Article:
I was actually going to write about the busy-ness of this time of year but keep seeing this question pop up online and wanted to write so many things so decided to write a blog post and share it. If there’s one thing you hear when a mum has a child in therapies such as speech, OT, physio or seeing a psychologist, well it’s how to fund it. You are probably paying a lot of money out of pocket, getting a bit back through your health fund or not and wondering when will it ever end and why don’t we have a diagnosis. Here are a few things that you could do to help out
1. Do you have a few issues going on in your child and are they under school age?
Let’s say you’re seeing speech, physio and maybe OT or something else but your current dr/paed hasn’t mentioned an assessment. Contact the nearest Child Development Unit near you and explain your child’s situation. They will ask for a referral from one of your specialists or your GP and they meet and discuss all the cases they have and who they will meet and assess and if not what they will recommend for you to do. Often a paediatrician won’t tell you about this service. Some like to wait and see but they offer a wonderful service. You can read more about them here and find your nearest one at your nearest large hospital (e.g Westmead Children’s, Royal North Shore etc). Waiting lists depend on your area and current demand. If the waiting list is too long then see if you can go private. Often a psychologist will offer an initial consultation and you can meet with me, they will have read the child’s history and they will determine whether a diagnostic assessment is required or not and you can go privately. This is not the cheap option but they can tell you their initial thoughts and if a diagnosis that will get you funding is likely then this might be the right option to access funding (I’m thinking specifically of ASD here when I write this which we don’t have but the current funding model would be helpful for some families).
2. Make sure you have an chronic disease management plan (previously called enhanced primary care and actually what I still call it!) and a mental health plan from your GP which you can use for specialists appointments and claim those costs through medicare. You won’t receive a full refund but will get some money back. Your GP will be a great help if you have a good one on what you can access.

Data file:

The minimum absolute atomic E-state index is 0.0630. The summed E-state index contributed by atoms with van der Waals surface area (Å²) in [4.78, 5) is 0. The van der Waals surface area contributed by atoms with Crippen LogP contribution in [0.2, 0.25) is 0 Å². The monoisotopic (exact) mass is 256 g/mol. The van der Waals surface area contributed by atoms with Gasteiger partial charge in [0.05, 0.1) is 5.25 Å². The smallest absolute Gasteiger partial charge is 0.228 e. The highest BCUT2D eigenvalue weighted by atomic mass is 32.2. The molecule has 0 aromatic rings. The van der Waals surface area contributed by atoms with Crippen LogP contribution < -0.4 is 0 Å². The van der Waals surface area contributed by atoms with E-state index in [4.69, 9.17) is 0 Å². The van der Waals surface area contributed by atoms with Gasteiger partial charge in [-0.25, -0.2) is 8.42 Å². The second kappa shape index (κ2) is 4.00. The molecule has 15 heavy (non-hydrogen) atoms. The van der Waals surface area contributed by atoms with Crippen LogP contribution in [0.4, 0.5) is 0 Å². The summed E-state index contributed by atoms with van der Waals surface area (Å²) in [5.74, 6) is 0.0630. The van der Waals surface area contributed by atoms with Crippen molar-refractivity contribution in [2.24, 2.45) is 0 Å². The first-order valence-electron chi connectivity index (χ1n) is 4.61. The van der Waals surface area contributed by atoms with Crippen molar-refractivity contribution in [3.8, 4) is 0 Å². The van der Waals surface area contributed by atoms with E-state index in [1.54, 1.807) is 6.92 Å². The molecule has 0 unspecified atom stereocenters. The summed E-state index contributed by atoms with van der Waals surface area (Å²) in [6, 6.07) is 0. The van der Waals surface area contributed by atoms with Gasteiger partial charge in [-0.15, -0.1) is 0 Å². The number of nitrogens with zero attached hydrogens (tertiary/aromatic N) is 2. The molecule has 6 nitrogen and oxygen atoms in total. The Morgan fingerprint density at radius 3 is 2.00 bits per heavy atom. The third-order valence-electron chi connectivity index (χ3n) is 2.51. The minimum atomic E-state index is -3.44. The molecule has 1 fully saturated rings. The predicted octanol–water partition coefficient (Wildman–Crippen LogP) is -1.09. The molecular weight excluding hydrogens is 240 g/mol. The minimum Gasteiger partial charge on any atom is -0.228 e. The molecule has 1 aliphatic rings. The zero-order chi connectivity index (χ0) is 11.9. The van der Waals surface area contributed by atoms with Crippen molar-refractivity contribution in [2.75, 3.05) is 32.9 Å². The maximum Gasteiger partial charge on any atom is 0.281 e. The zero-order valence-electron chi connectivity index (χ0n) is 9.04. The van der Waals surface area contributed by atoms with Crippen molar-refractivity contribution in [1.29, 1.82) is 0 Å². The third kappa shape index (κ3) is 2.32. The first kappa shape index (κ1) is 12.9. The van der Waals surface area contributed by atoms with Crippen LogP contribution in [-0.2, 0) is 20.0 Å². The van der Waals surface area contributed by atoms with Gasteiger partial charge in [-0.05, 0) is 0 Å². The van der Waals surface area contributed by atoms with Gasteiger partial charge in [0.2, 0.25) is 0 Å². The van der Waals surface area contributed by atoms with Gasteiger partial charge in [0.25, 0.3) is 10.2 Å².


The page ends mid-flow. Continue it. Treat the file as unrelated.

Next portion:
3. Carers allowance
It took me a year or two before I applied for the carers allowance and the current payment of $121 a fortnight might not sound much compared to the cost of therapies but it helps and once a year a supplement is paid which can contribute significantly towards your costs. If you are rejected you can always appeal. And be prepared to be rejected. We were rejected even with a diagnosed disability but I asked why it was rejected and filled in my forms with a 2 page covering letter detailing everything I did for my 4 year old and demonstrated the level of care compared to a regular child her age. Even with a diagnosis of Sensory Processing Disorder you should be able to access the carers allowance depending on the age of your child – under a certain age it is harder to apply for because a child needs a high level of care anyway.
4.Look for organisations who can help you
Variety, Lifestart, Riding for the Disabled, Rainbow Swim Club, Aspect, Special Olympics, check out your local government area who should produce a guide for people living in the area with disabilities and all of the programs they run.